recipe: the girls' guide to puff pastry

12 finished product
Making puff pastry certainly isn't neuroscience, but it definitely is one hell of a workout. Whether you're female or simply feeble-armed, this technique will facilitate all the flakiness you need, without the aching wrists and shoulder strain.

The Girls' Guide to Puff Pastry

  • 1 cup Gold Medal flour
  • 3 cups King Arthur flour
  • 1 tsp salt
  • 1/2 stick unsalted butter, softened
  • 1 extra large egg
  • 1 1/3 cups water
  • 1 pound unsalted butter, slightly softened
  1. Mix flour, salt, and 1/2 stick of softened butter in a KitchenAid or other standing mixer, using the blade attachment.
  2. Crack an egg into a liquid measuring cup. Fill the cup, still containing the egg, up to 1 1/3 cups of water. Add to Kitchen Aid.
  3. When dough forms, switch to the dough hook attachment and knead for 5 minutes.
  4. Shape dough into a ball and let rest, covered, for 15-20 minutes.
  5. While dough is resting, cut the remaining pound of butter into thin slices (about four lengthwise slices per stick of butter).
  6. Cut a sheet of wax paper 18 inches long and cover with butter slices. Cover with another 18 inch sheet of wax paper. Roll butter into a 12 x 16 inch rectangle, using rolling pin. Chill.
  7. Roll out rested dough into a large rectangle. Chilled butter should fill up about 1/2 to 2/3 of the dough.
  8. Place the butter in the center of the dough and fold into thirds.
  9. Roll out dough again and fold the dough “book fashion” (fold in ends to touch in the center, then close the “book”). Wrap the dough in wax paper and chill.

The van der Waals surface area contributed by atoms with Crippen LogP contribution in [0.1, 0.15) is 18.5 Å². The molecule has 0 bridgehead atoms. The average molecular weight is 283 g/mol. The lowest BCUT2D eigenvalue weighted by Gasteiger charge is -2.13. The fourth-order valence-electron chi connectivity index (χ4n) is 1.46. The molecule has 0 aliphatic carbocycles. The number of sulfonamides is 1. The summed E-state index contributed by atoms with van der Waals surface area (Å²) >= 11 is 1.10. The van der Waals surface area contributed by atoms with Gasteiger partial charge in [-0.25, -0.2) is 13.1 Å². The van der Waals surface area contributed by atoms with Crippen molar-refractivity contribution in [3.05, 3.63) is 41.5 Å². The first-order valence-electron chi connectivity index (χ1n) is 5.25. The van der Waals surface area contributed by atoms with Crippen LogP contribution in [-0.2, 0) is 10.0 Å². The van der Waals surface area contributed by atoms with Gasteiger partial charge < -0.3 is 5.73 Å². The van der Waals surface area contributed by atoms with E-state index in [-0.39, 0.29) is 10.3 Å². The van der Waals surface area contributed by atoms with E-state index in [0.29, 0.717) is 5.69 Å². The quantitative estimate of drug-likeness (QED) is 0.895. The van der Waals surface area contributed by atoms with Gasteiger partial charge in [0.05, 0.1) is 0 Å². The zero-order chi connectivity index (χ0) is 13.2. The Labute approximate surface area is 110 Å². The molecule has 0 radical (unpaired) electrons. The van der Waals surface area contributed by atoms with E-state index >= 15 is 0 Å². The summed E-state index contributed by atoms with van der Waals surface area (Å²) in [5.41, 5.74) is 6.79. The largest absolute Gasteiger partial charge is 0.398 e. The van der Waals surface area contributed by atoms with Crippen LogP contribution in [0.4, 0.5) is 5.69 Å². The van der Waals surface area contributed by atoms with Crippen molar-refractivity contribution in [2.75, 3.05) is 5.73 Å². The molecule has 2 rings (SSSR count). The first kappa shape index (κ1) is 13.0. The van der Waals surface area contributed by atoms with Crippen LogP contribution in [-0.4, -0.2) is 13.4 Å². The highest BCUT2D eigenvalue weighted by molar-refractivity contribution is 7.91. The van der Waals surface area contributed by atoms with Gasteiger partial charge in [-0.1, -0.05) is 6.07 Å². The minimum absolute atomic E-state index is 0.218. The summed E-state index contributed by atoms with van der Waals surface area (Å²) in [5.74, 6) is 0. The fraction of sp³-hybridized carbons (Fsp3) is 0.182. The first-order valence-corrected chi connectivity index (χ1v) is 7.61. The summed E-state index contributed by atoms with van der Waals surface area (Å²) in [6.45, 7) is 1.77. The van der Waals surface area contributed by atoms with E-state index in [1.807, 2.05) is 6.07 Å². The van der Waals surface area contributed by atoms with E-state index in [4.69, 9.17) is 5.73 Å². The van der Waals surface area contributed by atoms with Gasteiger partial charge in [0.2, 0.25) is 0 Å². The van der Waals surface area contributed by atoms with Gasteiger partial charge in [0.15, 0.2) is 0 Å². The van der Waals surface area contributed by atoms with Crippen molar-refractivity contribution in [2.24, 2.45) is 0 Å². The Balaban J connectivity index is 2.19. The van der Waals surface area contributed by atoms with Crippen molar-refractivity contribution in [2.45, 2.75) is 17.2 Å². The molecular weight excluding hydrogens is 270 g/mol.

10. Repeat the rolling out/book fold process four more times, chilling the dough in wax paper for 30 minutes between each rolling. Beware butter oozing out of the dough and fold all corners squarely.
  11. After last folding, chill at least 3 hours before use.

*The credit for this recipe goes to Betty Ann Donegan, long-time cooking teacher and chemist. She uses two different types of flour because the amount of gluten in flour determines the stiffness of the dough. Her recipe allows for a durable but flexible dough.

ordinary pleasures: sunday feast

As Spring approaches and the sun shines a bit brighter, my thoughts often turn to vibrant memories of markets and preparations for elaborate feasts - in short, my eternal Parisian Sundays. Each weekend, I would wake early to shop at Place d'Aligre - inventing dishes on the fly, experimenting with new ingredients. Whether it was pancakes (by request), a pork roast or an indoor picnic, each and every Sunday was "family" dinner for twelve.

Since joining the full-time workforce in NYC, my Spring Sunday routine has become simpler - typically beginning and ending with a long bike ride, in which the market is only one of several points of interest. If food is purchased, it's just a few interesting ingredients for the week, moreso than preparations for a celebratory weekend feast.

But on rare occasions - for a holiday or an out-of-the-ordinary reunion - I return to my elaborate Sunday kitchen. The weekends that I escape to my parents' home in Connecticut, these culinary impulses are at their peak, inspired by spacious counter-tops and cupboards (filled with tools for which I lack space in my meager Upper West Side studio).

This Easter was no exception. We spent Saturday afternoon preparing a home-made batch of puff pastry. On Sunday, that pastry was adorned with gruyere, creme fraiche, bacon and eggs - a spectacular and indulgent Easter Sunday brunch.

My sister and I went for a spin before eating, as per our NYC custom. As the sunlight gleamed through the tall seaside grasses, we squinted, rounding the corner for home. Just then, our uncle arrived in a family heirloom - grandfather's 1969 jaguar convertible - the cherry on top of our Sunday CT nostalgia.